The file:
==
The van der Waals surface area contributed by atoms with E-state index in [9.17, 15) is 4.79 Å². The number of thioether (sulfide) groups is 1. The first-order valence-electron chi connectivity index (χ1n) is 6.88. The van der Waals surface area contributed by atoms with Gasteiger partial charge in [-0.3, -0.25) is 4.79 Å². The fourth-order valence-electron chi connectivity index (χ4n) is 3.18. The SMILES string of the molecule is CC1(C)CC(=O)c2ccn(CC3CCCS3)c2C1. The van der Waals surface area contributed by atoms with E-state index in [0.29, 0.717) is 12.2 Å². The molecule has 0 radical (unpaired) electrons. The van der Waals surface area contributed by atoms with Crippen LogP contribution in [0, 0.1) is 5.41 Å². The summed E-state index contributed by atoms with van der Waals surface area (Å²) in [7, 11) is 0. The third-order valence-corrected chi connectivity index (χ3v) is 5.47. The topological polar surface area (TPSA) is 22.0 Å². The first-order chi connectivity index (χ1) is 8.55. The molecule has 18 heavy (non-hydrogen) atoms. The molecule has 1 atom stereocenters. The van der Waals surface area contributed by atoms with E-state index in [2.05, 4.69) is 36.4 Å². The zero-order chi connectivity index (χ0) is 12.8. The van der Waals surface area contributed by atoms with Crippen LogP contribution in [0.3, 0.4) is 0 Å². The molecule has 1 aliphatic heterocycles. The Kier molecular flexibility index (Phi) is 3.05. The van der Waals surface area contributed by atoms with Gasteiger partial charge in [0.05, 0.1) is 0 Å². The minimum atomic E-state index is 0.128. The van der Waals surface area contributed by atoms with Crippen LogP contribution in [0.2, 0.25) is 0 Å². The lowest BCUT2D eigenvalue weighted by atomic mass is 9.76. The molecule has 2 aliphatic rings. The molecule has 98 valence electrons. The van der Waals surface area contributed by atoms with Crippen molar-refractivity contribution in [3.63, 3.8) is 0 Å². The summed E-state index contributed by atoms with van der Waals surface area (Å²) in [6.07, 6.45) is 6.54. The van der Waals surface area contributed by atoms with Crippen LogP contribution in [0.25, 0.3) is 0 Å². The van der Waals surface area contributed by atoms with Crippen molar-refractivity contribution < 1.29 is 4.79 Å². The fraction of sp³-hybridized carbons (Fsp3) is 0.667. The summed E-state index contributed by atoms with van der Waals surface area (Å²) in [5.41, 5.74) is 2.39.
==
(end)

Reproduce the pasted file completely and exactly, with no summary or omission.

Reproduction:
The van der Waals surface area contributed by atoms with E-state index in [9.17, 15) is 4.79 Å². The number of thioether (sulfide) groups is 1. The first-order valence-electron chi connectivity index (χ1n) is 6.88. The van der Waals surface area contributed by atoms with Gasteiger partial charge in [-0.3, -0.25) is 4.79 Å². The fourth-order valence-electron chi connectivity index (χ4n) is 3.18. The SMILES string of the molecule is CC1(C)CC(=O)c2ccn(CC3CCCS3)c2C1. The van der Waals surface area contributed by atoms with E-state index in [0.29, 0.717) is 12.2 Å². The molecule has 0 radical (unpaired) electrons. The van der Waals surface area contributed by atoms with Crippen LogP contribution in [0, 0.1) is 5.41 Å². The summed E-state index contributed by atoms with van der Waals surface area (Å²) in [7, 11) is 0. The third-order valence-corrected chi connectivity index (χ3v) is 5.47. The topological polar surface area (TPSA) is 22.0 Å². The first-order chi connectivity index (χ1) is 8.55. The molecule has 18 heavy (non-hydrogen) atoms. The molecule has 1 atom stereocenters. The van der Waals surface area contributed by atoms with E-state index in [2.05, 4.69) is 36.4 Å². The zero-order chi connectivity index (χ0) is 12.8. The van der Waals surface area contributed by atoms with Crippen LogP contribution in [0.3, 0.4) is 0 Å². The molecule has 1 aliphatic heterocycles. The Kier molecular flexibility index (Phi) is 3.05. The van der Waals surface area contributed by atoms with Gasteiger partial charge in [0.05, 0.1) is 0 Å². The minimum atomic E-state index is 0.128. The van der Waals surface area contributed by atoms with Crippen LogP contribution in [0.2, 0.25) is 0 Å². The lowest BCUT2D eigenvalue weighted by atomic mass is 9.76. The molecule has 2 aliphatic rings. The molecule has 98 valence electrons. The van der Waals surface area contributed by atoms with Crippen molar-refractivity contribution in [3.63, 3.8) is 0 Å². The summed E-state index contributed by atoms with van der Waals surface area (Å²) in [6.07, 6.45) is 6.54. The van der Waals surface area contributed by atoms with Crippen LogP contribution in [0.25, 0.3) is 0 Å². The van der Waals surface area contributed by atoms with Crippen molar-refractivity contribution < 1.29 is 4.79 Å². The fraction of sp³-hybridized carbons (Fsp3) is 0.667. The summed E-state index contributed by atoms with van der Waals surface area (Å²) in [5.41, 5.74) is 2.39.